In situations of minority, a marriage is voidable if, at the time of the marriage, the petitioner was under age 18 and the requisite parental and court consents were not obtained. Nullity based on unsound mind occurs when either party is incapable of understanding the nature of the marriage contract and the duties and responsibilities it creates at the time of the marriage ceremony. Seeking an annulment on the basis of fraud will require the court to determine that the consent to enter into the marriage was obtained by false representations relating to a matter of substance that go to the very essence of the marital relation.

Continue reading →

Published on:

Where to File for Divorce in CaliforniaMaking the decision to file for a divorce in California is very difficult and many people are overwhelmed with the process and the paperwork. There are complicated decisions about finances, dividing assets and debts, developing a parenting plan and so much more. Additionally, and often times just as important as the legal issues is the emotional turmoil many parties feel and a feeling of not knowing what to do.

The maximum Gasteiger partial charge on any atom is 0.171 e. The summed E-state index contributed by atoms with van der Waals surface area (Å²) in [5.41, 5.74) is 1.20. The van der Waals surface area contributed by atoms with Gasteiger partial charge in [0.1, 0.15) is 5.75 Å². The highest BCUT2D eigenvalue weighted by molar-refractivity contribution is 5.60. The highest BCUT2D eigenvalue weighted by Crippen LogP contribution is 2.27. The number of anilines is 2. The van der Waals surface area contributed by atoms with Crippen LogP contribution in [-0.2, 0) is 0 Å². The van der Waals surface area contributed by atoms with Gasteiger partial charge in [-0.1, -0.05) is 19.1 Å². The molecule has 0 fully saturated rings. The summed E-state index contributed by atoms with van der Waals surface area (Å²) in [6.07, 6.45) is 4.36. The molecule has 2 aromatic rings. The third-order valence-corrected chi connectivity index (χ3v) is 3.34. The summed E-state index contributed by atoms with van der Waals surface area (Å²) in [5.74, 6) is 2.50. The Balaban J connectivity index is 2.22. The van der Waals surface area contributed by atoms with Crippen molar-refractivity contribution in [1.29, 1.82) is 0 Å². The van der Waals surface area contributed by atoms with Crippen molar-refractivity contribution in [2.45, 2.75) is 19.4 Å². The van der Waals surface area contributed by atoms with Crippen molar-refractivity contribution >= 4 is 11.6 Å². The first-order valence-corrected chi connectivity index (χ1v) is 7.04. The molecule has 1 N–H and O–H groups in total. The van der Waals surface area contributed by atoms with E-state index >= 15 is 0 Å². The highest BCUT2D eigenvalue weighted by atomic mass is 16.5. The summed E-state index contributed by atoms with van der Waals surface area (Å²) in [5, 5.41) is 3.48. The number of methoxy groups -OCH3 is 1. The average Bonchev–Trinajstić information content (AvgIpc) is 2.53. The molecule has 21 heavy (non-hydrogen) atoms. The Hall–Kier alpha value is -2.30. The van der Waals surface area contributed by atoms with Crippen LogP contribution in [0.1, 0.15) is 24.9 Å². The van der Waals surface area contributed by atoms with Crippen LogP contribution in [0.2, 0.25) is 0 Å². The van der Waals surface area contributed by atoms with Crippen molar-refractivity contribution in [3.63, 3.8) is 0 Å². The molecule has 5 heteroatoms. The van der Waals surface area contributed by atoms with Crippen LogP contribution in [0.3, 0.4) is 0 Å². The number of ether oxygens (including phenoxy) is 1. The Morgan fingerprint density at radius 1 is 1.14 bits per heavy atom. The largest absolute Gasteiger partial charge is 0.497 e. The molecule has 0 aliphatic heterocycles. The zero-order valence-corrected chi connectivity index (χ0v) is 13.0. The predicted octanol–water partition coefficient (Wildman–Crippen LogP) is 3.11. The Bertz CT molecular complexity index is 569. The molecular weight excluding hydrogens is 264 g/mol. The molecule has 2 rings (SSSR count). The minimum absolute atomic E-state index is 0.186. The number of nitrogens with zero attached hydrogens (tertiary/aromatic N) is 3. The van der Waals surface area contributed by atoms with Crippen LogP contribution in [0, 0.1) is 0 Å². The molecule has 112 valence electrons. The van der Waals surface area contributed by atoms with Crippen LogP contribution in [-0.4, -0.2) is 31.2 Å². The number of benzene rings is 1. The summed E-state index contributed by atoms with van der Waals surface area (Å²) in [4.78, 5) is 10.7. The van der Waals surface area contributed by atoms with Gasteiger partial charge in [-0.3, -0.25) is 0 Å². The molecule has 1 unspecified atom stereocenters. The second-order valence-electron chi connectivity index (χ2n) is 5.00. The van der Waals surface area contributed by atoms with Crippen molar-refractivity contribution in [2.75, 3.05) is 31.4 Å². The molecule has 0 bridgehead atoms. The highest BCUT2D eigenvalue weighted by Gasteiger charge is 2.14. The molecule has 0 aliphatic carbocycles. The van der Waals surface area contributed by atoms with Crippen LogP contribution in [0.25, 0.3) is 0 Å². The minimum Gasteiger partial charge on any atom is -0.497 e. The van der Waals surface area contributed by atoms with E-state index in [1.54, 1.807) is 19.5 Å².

When a person makes that difficult decision to file for divorce sometimes there are some initial questions such as “Where do I file?” and more importantly “Can I file for divorce in California?”
The later question should be answered first because in order to file for divorce in California, the state requires that you be a resident of California for at least six months and that you have been a resident of the county wherein you reside for at least three months. Depending on the specific circumstances of your matter even if you do not meet with the jurisdictional requirements for a divorce in California, you may be able to file for a legal separation, which can later be amended.
The question of “Where do I file?” is more easily answered. Filing for divorce in California requires the preparation of several documents and a filing fee. The required documents are a Petition for Dissolution of Marriage, a Summons and if the parties have children, an additional form called the Declaration Under Uniform Child Custody Jurisdiction and Enforcement Act or “UCCJEA”. In short, the UCCJEA is a uniform act that grants the court of the “home state” of a child exclusive jurisdiction for issues of child custody. All of these documents listed above must be completed and delivered to the clerk of the family law court, with two copies, and the required fees.